What are the symptoms of tuberculosis?

General symptoms of TB disease are loss of appetite, weight loss, fatigue, heavy sweating at night, chills or fever. With children, TB may appear as poor growth and development.

Local symptoms of TB disease depend on which part of the body is affected. The most important symptom of TB of the lungs is cough that lasts over three weeks. Cough can turn chesty with time. The person can cough up yellow, brown or bloodstained sputum.

If a person has TB of the lymph nodes, the inflamed gland swells or increases in size. Usually the infected lymph node is in the neck, but it can also be in the armpits or in the groin. Usually such a lymph node does not cause pain and it feels firm. As the disease progresses the node can become fluctuant, red and tender. A lymph node which has become an abscess can burst and produce pus to the skin.

Which part of the body does tuberculosis affect?

TB bacteria can cause inflammation in any organ, but it most often affects the lungs. Two thirds of TB cases are TB of the lungs.
The most common form of TB in other sites than lungs is TB of the lymph nodes. A person sick with TB may have at the same time both TB of the lungs and TB in sites other than the lungs.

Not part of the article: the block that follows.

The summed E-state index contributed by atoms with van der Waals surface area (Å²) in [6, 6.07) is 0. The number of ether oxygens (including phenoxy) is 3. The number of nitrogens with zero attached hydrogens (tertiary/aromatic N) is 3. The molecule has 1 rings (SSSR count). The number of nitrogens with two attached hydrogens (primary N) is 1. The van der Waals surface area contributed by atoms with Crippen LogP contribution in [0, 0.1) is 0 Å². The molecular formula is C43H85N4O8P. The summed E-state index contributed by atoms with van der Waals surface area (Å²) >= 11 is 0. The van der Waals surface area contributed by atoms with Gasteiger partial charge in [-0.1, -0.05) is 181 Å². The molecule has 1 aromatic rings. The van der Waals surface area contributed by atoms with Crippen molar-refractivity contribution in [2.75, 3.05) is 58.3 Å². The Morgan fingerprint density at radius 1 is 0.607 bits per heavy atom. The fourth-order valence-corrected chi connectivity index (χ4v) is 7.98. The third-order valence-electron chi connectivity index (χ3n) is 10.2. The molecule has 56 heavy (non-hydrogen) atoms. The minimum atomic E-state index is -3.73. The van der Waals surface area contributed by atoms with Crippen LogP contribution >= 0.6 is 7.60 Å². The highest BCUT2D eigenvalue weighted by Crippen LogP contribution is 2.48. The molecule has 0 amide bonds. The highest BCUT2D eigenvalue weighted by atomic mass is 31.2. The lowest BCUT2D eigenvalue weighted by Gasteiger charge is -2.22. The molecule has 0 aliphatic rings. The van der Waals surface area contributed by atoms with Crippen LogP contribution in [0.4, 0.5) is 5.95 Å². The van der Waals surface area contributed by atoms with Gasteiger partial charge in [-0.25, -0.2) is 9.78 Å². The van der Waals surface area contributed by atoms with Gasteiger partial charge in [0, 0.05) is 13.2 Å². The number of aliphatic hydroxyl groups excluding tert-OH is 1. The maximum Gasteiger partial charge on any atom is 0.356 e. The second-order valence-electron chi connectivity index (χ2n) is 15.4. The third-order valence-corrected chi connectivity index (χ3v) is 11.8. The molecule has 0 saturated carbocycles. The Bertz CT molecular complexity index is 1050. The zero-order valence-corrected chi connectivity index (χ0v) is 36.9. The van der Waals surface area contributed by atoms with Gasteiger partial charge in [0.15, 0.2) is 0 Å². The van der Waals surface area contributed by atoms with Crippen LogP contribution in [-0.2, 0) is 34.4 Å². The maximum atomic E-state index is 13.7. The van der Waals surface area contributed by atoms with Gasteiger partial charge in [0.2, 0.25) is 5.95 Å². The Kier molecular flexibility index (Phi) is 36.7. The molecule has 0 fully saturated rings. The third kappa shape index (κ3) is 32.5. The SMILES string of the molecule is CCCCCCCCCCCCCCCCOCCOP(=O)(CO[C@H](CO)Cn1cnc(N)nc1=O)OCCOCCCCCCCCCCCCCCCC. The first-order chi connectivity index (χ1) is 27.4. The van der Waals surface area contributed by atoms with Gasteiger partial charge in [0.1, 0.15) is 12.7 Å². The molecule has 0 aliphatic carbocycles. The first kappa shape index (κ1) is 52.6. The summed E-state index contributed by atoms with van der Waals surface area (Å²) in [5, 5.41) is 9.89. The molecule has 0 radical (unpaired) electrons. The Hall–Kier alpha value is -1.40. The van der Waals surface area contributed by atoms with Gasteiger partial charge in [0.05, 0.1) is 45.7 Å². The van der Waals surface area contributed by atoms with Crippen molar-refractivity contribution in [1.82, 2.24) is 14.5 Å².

How soon do symptoms of TB disease appear, after a person gets infected with TB bacteria?

This depends on the person’s age, his/her immunity system and among small children on vaccine protection. Children less than five years old who have not received BCG vaccination, can get sick rapidly (even one month after they get infected with TB bacteria).
Adults whose immune system is normal can get symptoms within 6 -12 months after infection with TB, but the delay can be decades long. TB bacteria can lie dormant (sleeping) in their body (latent TB infection) and the infection can develop to TB disease later when their immune system gets weakened because of ageing, diseases or medication.

Is TB disease in people infected with HIV similar to others?

People with HIV infection have more often TB in places other than the lungs compared to those who do not have HIV. If HIV infection has not been treated and the person has AIDS, TB disease can develop very rapidly. The disease can spread throughout the body and be very severe.

Do children or young people get TB disease easier than adults?

Yes. Babies and young children have a weak immune system. If they are infected with TB bacteria they can get ill very quickly and the illness can be life threatening. Also young people, who are about 15-20 years old, have a higher risk of developing TB disease than adults.